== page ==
Netflix could make a bigger deal out of their horror programming on Halloween, but the video-streaming service does have a special holiday section of curated carve-‘em-ups and creep-fests to celebrate the season of the witch. Even if Netflix isn’t as crazy about horror movies as I am at this time of the year, there are still a lot of frightening flicks to screen this month. Here are some dark and doomed recommendations to keep your heart racing until Halloween.
The Fury (1978)
Carrie (1976) is one of my favorite horror films of all time, but two years after Brian De Palma brought Stephen King's novel to the screen, the director returned with the lesser-known paranormal thriller The Fury. Here, De Palma combines psychic teens with secret government agencies and John Cassavetes as an evil villain who wants to weaponize a young and beautiful Amy Irving’s gift for telekinesis. If that sounds a bit like a certain Netflix series, you’ll want to watch The Fury before Stranger Things returns to the service on Oct. 27.
Cult of Chucky (2017)
The latest iteration of the Child’s Play franchise slashed its way onto Netflix when Cult of Chucky started streaming on Oct. 3. I love the original film and the sequel, but the franchise has hit and missed as it has evolved from full-on horror to slasher cinema to the neo-gothic Curse of Chucky (2013). Cult of Chucky finds the brat-in-a-box in bloody-good form in a killer-in-an-asylum thriller that’s full of homages to De Palma.
It Follows (2014)
On its surface this less-is-more monster movie is a cautionary tale about casual sex, but its cinematography evokes a surreal suburbia, and its electronic music soundtrack creates a doomed mood while simultaneously tipping its hat to John Carpenter. This one would make a great pairing with Jim Jarmusch’s vampire flick Only Lovers Left Alive, as both films cast the abandoned blocks of present-day Detroit as a haunted landscape where monsters roam. Pro tip: you can find Jarmusch’s film streaming on Amazon.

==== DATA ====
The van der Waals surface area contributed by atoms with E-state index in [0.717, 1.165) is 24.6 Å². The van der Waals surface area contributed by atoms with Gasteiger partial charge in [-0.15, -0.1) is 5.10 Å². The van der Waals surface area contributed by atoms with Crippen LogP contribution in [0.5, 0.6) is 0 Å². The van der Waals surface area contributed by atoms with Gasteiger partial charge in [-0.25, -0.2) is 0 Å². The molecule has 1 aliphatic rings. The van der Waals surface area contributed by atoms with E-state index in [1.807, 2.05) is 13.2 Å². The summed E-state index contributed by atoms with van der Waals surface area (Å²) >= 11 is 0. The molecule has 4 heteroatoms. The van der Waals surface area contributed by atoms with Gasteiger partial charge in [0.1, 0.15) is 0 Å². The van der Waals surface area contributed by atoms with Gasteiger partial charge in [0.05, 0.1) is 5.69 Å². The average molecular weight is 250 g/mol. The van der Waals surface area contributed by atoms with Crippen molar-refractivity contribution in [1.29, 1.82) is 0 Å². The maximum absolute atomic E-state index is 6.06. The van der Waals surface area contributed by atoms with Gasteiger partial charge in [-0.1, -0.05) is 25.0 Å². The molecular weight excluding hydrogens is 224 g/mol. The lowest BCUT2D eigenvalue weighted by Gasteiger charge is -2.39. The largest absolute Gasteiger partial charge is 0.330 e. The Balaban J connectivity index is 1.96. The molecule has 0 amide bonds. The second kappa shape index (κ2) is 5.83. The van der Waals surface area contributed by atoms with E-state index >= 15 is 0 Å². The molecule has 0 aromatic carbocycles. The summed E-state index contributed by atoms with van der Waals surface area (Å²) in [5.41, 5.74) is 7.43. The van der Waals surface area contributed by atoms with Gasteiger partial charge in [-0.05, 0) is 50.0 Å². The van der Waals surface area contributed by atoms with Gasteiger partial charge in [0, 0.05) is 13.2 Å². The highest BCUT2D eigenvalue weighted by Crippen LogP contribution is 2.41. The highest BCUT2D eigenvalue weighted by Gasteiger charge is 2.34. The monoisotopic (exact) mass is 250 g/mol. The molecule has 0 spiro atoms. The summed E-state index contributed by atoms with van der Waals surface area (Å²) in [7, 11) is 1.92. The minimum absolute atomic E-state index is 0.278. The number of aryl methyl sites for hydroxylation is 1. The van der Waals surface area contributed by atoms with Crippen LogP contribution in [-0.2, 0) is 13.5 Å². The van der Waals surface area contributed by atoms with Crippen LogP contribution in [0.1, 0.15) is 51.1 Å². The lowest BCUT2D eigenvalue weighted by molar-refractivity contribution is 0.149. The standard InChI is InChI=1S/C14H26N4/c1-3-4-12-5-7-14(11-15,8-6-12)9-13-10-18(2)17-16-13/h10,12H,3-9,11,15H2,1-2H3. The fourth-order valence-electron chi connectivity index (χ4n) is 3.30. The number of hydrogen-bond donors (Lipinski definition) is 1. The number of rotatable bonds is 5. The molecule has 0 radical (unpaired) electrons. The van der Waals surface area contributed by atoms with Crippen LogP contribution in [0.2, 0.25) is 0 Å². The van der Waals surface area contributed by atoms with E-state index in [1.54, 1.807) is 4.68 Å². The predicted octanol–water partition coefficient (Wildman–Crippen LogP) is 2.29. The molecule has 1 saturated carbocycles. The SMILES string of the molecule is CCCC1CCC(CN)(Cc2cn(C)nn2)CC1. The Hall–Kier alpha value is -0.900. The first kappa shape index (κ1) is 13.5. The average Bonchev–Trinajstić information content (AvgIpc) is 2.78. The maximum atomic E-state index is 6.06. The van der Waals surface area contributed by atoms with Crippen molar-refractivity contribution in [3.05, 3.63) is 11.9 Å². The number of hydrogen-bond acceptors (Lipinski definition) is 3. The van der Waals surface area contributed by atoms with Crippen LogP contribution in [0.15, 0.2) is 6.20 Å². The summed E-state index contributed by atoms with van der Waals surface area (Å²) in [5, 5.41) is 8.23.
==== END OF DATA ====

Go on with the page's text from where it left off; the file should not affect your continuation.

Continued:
Young Frankenstein (1974)
Young Frankenstein is Mel Brooks’ movie masterpiece, and Gene Wilder’s performance as Doctor Frederick Frankenstein – grandson of the mad Doctor Victor Frankenstein – may be his very best. Written by Brooks and Wilder, this movie makes use of many of the laboratory props from James Whale’s 1931 classic adaptation of Mary Shelley’s novel. Brooks also shot this loving homage in gorgeous black and white. Young Frankenstein even has an all-star cast, including Peter Boyle’s hilarious take on the manmade monster, and a luminous Teri Garr as the lovely Inga. If you like your horror films scary-funny, this one’s for you.
Stake Land (2010)
Director Jim Mickle’s Stake Land turns the apocalyptic horror genre on its head by filling his post-doomsday landscape with vampires instead of zombies. Perhaps one undead monster species isn’t that much different from another, but it’s one of many little choices that make Stake Land more than just another episode of The Walking Dead. Will our ragtag band of survivors make it to New Eden? You’ll have to watch Stake Land to find out. Stake Land 2 is also streaming on Netflix this month, so if you dig the original, get ready for a mini-binge.
Children of the Corn (1984)
The “children kill the adults” horror subgenre has been with us since Zeus poisoned Chronos, and Children of the Corn makes any shortlist of creepy kids flicks. This adaptation of Stephen King’s novel finds a couple stumbling upon the town of Gatlin, Neb., where a religious cult led by the beady-eyed Isaac has killed every adult in town in accordance with the wishes of an entity that lives in the cornfields. Part contemporary folk horror, part critique of religious extremism, Children of the Corn is literally corny as hell at times, but it’s still a ton of scary fun.
An American Werewolf in London (1981)
The werewolf genre is my favorite movie-monster category, so I have to finish this list with one of the greatest shapeshifting scare-fests of all time. Writer-director John Landis’ howlingly good An American Werewolf in London features Rick Baker’s pioneering monster transformation makeup effects which still astound to this day. But it’s Landis’ script and direction that bring the perfect balance of funny, scary, smart and gory to the mix, making this one a classic that still feels subversive almost 40 years after its release.
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